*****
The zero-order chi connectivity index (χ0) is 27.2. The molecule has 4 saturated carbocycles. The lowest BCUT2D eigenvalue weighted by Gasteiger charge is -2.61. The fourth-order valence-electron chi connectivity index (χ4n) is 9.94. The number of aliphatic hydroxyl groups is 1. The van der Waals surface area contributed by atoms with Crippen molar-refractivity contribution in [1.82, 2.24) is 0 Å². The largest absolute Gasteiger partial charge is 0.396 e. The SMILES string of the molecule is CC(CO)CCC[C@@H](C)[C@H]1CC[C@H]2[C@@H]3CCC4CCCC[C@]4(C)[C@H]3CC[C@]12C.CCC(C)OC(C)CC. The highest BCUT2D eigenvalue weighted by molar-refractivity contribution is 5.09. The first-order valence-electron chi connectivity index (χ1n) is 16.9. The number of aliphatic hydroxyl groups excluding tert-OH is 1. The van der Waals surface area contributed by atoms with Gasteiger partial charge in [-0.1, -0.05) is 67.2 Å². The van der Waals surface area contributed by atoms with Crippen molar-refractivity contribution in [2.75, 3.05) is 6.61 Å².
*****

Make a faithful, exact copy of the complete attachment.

The zero-order chi connectivity index (χ0) is 27.2. The molecule has 4 saturated carbocycles. The lowest BCUT2D eigenvalue weighted by Gasteiger charge is -2.61. The fourth-order valence-electron chi connectivity index (χ4n) is 9.94. The number of aliphatic hydroxyl groups is 1. The van der Waals surface area contributed by atoms with Crippen molar-refractivity contribution in [1.82, 2.24) is 0 Å². The largest absolute Gasteiger partial charge is 0.396 e. The SMILES string of the molecule is CC(CO)CCC[C@@H](C)[C@H]1CC[C@H]2[C@@H]3CCC4CCCC[C@]4(C)[C@H]3CC[C@]12C.CCC(C)OC(C)CC. The highest BCUT2D eigenvalue weighted by molar-refractivity contribution is 5.09. The first-order valence-electron chi connectivity index (χ1n) is 16.9. The number of aliphatic hydroxyl groups excluding tert-OH is 1. The van der Waals surface area contributed by atoms with Gasteiger partial charge in [-0.1, -0.05) is 67.2 Å². The van der Waals surface area contributed by atoms with Crippen molar-refractivity contribution in [2.75, 3.05) is 6.61 Å².